Not for this Pavlovian doggie the sensation reported by Marie-Henri Beyle (aka Stendhal) on contemplating the city’s magnificence: “Life drained from me, I walked with the fear of falling . . .”, or, rather, I do walk on towards the Ponte Vecchio feeling faint and dizzy, but only because it’s occurred to me for the first time that perhaps my entire antipathy to crowded art galleries had its origins in that 1970 slap. Really, I consider, a lot of Lebensraum could be created in the world’s most popular visitor attractions simply by encouraging parents to slap their sulky children – obviously it’ll take a number of years to feed through, but given enough corporal punishment now, come 2040 the Uffizi could well be empty. I’ve been back to Florence a number of times since Mum pasted me, but the city’s art treasures remain beyond my ken.

Instead, on this visit – as before – I confine myself to the streets. However, while I may be walking in crowded alleys, the singularity of my mercenary purpose renders me curiously invisible: I am like Cosimo I de’Medici, striding along the snaking rooftop corridor Vasari designed for him, so the Grand Duke might walk from the Palazzo Vecchio to the Palazzo Pitti without having to mingle with his subjects. I buy olives and Provolone in a delicatessen and eat them sitting on the weir that bisects the Arno; I look up at the bridges and see they are festooned with the cream of western art-loving girlhood – thousands upon thousands of them, stroking their hair, strumming their guitars and sketching with their iPads. Florence has been providing a safe haven for posh-girls-who-paint since the Victorian era; in the 1880s there were several English-language dailies published in the city, and even if you did manage to secure a room with a view there was every likelihood it would be a key component of someone else’s . . . view.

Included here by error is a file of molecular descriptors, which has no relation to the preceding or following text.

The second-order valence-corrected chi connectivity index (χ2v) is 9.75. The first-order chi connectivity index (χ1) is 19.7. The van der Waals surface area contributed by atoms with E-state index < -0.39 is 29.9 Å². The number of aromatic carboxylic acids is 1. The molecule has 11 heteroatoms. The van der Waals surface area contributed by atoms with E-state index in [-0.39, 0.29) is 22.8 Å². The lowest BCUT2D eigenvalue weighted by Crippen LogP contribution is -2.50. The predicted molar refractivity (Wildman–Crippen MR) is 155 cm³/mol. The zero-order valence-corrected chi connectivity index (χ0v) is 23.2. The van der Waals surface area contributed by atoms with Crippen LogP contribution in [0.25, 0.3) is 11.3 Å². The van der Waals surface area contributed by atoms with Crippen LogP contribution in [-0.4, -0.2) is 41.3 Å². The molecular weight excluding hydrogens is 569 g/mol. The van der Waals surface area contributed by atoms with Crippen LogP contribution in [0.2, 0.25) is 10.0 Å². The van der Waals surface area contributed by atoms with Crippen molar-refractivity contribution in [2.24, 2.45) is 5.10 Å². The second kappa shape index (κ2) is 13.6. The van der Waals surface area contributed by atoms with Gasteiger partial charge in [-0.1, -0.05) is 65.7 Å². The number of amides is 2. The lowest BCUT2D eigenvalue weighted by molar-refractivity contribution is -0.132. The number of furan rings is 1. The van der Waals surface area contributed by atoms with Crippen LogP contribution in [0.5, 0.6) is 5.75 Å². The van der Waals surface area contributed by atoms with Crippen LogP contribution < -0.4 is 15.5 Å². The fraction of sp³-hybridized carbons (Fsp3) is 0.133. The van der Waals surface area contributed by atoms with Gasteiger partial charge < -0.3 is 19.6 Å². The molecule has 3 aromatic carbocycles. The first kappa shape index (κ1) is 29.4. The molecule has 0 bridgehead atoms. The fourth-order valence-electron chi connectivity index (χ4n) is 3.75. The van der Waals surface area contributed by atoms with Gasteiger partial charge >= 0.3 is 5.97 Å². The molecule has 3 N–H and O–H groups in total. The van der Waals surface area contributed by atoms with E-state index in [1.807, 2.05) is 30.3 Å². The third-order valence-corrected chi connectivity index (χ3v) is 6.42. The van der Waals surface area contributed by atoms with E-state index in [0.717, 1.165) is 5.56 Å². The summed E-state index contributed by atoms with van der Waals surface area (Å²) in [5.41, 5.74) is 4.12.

My room looks out on the gloomy defile of the Borgo San Jacopo; moreover, I’m not allowed to smoke in it. I go down to the river terrace to make a little sfumato of my own, and as I squint at the Ponte Vecchio through its fine embellishment, a man who’s puffing alongside me retells the old anecdote about how the bridge was spared during the German retreat of 1944 on Hitler’s personal orders. But the creatively destructive Nazis did blow up all the buildings at either end, which is why there is now a curious blend of the medieval and the modernist on show as the cubicular retrobotteghe merge with the much newer blocks. My self-appointed tour guide keeps on: did I know that originally the shops on the bridge were all butchers’, but the Medici replaced them with goldsmiths in the 16th century?

Well, no, I didn’t, but there’s something a bit Messenger of the Gods-ish about the way he’s banging on, so I take myself off to bed. And sleep fitfully: some time in the small hours the carousing of the PGWPs and their boyfriends merges seamlessly with the tap-tapping of leather pieceworkers in the sweatshop immediately opposite my room. I cram the pillow over my head and struggle to recapture the substance of my dream; where was I . . . ? That’s right: arriving at the Stazione di Santa Maria Novella . . .